I encourage you to start writing whatever and however it comes out!  It does not have to be good, or rhyme or even make sense to anyone else.  It only has to make sense and serve its purpose to you.  Even with doing some form of art, just do it for fun and for yourself.  If it gives you pleasure and makes you happy, and takes your mind off things, then that is great!

Please feel free to comment.  I really want to know if a poem or photo has touched you in any way, or even inspired you. I will respond to your comments.

My Hope

My hope is that you will be inspired by something or someone that helps you cope with living with Parkinson’s.

My hope is that you will explore and discover some aspect of yourself, maybe for the first time, or re-discover yourself again.

My hope is that in time, you will find balance and beauty again in the world around you and live in peace with Parkinson’s

My hope is that you will see yourself as I now see myself:

I am Lynn, who happens to have Parkinson’s,

Not a Parkinson’s patient, who happens to be Lynn.

Yes, that being said, I work daily to achieve this state of mind.  Some days it is much harder than others.  It will always be a challenge, but at least I feel I have the tools to work with when I need to pull them out.

I have lots of visual stimuli around the house to encourage and remind me!!!

 

Thank you!  This was a lot to read, thanks for hanging in there!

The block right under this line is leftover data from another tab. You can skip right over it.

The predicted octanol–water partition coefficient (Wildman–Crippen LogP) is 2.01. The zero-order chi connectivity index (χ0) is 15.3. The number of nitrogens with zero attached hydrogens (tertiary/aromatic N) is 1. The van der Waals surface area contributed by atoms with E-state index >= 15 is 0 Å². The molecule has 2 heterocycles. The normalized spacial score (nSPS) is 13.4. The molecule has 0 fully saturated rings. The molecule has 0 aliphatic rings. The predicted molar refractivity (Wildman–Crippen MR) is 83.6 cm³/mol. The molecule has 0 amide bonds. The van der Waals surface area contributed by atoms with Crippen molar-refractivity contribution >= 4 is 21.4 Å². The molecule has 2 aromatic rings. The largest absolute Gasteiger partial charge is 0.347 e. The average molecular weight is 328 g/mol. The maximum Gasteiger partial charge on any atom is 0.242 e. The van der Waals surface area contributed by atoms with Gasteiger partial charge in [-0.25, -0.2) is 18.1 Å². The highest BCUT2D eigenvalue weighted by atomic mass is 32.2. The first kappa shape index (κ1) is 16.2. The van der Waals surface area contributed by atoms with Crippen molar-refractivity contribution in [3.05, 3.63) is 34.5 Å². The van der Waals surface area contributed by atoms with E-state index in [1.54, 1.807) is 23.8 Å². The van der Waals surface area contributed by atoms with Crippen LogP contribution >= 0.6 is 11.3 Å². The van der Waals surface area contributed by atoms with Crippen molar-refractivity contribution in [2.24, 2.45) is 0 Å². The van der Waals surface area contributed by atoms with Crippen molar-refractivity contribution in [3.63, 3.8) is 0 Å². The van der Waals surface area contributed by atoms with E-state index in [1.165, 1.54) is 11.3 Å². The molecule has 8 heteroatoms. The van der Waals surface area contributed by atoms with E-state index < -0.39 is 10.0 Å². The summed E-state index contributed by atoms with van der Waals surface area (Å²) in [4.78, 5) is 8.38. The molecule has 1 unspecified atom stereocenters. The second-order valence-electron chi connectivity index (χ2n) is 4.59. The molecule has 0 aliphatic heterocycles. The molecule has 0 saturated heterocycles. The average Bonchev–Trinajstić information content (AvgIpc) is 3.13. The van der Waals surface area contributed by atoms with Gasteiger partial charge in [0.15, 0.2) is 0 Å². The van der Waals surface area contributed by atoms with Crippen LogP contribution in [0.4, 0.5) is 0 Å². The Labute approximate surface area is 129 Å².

My hope is for you to enjoy my blog.

Lynn

 

 

 

8 thoughts on “About Me

  1. Lynn – I had peeked and read a bit before, but finally had a moment to read more and comment. Thank you for opening yourself up to us and others in this way. Your writing is so lovely and heartfelt. I look forward to reading more and following your blog. Congratulations on this launch, and thank you again for being so courageous to share this and help others.

    • Kristi – Thank you for finding the time to read my blog and comment. Your very kind and supportive words mean a great deal to me. You and Jen (except for Betty) were the first neighbors I told I had PD at Teri’s Christmas party, if you remember back a couple years. I’m glad you enjoyed my writing!

  2. Hi Lynn,
    Congratulations on your new blog! You should be so proud! I found it without a problem and started reading. I’ll be back to check in on it every couple of days. Thank you for sharing. And again, congratulations!

    • Marge – Thanks for celebrating with me and reading my blog, I really appreciate your support and our new friendship. I really look forward to having more fun outings once you retire!!

      • Dear Lynn, You really touched my heart. And although I can never imagine all you are going through, I get a true glimpse by reading your blog and your deeply expressive poems. I am sure your blog will touch all those who read it, and give hope to other PD individuals, and actually anyone who is burdened by disease. Your example of getting your feelings out and working through them, as well as finding a way to help others while finding the joy in life, is truly a blessing. I commend you my friend for your bravery and your willingness to reach out and help others so unselfishly, even though you are suffering. You are an amazing, lovely woman, and I pray all the joy and blessings you bestow on others come back to you 100 fold!

      • Mary Anne – Your support and encouragement expressed so beautifully in such heartfelt words brought me to tears. Thank you for reading my blog and taking the time to understand what I was trying to describe and relate about PD. It means a great deal to me that you have taken such an interest in my writing and that you “get” it!! Thanks for being my friend and I look forward to more time together and doing fun things.